expat network

British Expats: Keep Records Which Show Non-Residence

With tough new statutory residence test rules, British expats have to make sure of their status by keeping careful travel records.

The issue of where you are resident for tax purposes can be more complicated than many people realise, say expat advisers Blevins Franks.

If you get it wrong, you could face a tax investigation. If the tax authority wins its case, you could have to pay a large and unexpected tax bill, with interest and penalties. Even if you get it right, you may still have to argue your case, so it is important to be armed with all the facts and keep up-to-date and detailed records.

Residence is a matter of fact. It is where you spend your time. Each country uses different domestic rules to work out who is resident for tax purposes. If you satisfy these rules, you are resident there for tax purposes and liable to tax there, very often on worldwide income and gains. Therefore, you cannot choose where to pay tax.

You can, however, choose where you spend your time, to determine your tax residence. You can also choose when to sell assets, to determine where you pay tax on the gains. But this is where it gets complicated. It is easy to slip up and specialist guidance is essential.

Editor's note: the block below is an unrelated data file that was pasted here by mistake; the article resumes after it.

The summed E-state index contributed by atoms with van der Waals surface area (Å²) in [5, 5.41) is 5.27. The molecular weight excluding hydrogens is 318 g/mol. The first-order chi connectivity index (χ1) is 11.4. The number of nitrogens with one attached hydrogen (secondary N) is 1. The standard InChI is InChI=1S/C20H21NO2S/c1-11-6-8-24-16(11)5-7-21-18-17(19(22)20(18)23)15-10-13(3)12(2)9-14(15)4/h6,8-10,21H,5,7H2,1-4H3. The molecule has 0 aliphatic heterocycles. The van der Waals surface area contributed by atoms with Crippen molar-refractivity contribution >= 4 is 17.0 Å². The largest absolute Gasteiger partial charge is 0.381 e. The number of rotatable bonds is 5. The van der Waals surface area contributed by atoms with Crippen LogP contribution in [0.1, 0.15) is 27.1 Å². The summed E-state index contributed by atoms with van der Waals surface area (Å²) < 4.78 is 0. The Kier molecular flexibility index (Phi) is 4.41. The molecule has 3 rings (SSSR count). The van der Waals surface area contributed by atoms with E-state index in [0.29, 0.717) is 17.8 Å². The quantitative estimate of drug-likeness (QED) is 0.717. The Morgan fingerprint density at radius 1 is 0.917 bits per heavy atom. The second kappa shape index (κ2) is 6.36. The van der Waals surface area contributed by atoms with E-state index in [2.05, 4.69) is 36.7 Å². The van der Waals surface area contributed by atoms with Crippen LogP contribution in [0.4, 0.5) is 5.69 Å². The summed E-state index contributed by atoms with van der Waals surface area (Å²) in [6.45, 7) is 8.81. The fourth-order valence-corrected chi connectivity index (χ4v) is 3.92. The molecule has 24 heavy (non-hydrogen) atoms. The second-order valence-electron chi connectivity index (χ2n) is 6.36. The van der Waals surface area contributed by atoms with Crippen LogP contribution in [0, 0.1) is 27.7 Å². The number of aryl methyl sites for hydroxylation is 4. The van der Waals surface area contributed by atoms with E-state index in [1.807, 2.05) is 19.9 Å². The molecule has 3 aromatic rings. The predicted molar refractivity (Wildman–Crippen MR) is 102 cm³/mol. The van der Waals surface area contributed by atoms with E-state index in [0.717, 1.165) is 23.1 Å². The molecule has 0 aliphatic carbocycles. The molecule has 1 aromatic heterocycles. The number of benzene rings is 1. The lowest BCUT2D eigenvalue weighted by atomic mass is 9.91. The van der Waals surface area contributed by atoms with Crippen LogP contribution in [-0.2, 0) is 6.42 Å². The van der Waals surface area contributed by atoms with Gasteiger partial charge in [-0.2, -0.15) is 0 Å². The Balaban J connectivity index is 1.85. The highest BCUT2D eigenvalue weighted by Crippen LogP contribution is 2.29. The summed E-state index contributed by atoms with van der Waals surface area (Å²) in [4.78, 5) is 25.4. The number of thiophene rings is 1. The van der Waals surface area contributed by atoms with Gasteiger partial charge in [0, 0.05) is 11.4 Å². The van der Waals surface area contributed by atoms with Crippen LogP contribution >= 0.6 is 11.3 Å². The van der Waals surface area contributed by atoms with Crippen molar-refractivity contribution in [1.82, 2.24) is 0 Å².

Likewise, if you are resident in the UK you are liable for UK tax on your worldwide income and gains. However, the UK residence rules are far more complex.

Prior to April 2013 the concept and definitions of ‘residence’ were not laid down within UK legislation. Taxpayers had to rely on previous case law and HM Revenue & Customs (HMRC) guidance to determine their residence position. The rules contained many grey areas and some taxpayers inadvertently made mistakes.

The statutory residence test, in effect since April 2013, provides more clarity, although it is still complex. It is based on a combination of day counting and the number of ties you have with the UK. For three years the old and new rules work side by side.

HMRC are still catching up with people over their residence position several years ago. Two court cases highlight the importance of taking expert advice, and following the advice carefully and keeping meticulous records.

Mr and Mrs Rumblelow, living in Portugal, lost a court case with HMRC over their residence status and now have a tax liability of £600,000 to settle. On the other hand, HMRC lost a similar case against Mr Glyn, who saved around £5.5 million in tax through very careful planning and record keeping over his move to Monaco.

Unless your situation is straightforward – and you are you sure it is? – it is essential to take specialist advice from an adviser who is up-to-date and experienced with the residency and tax rules of both the UK and the country where you are living.


There’s more detail on the statutory residence test here.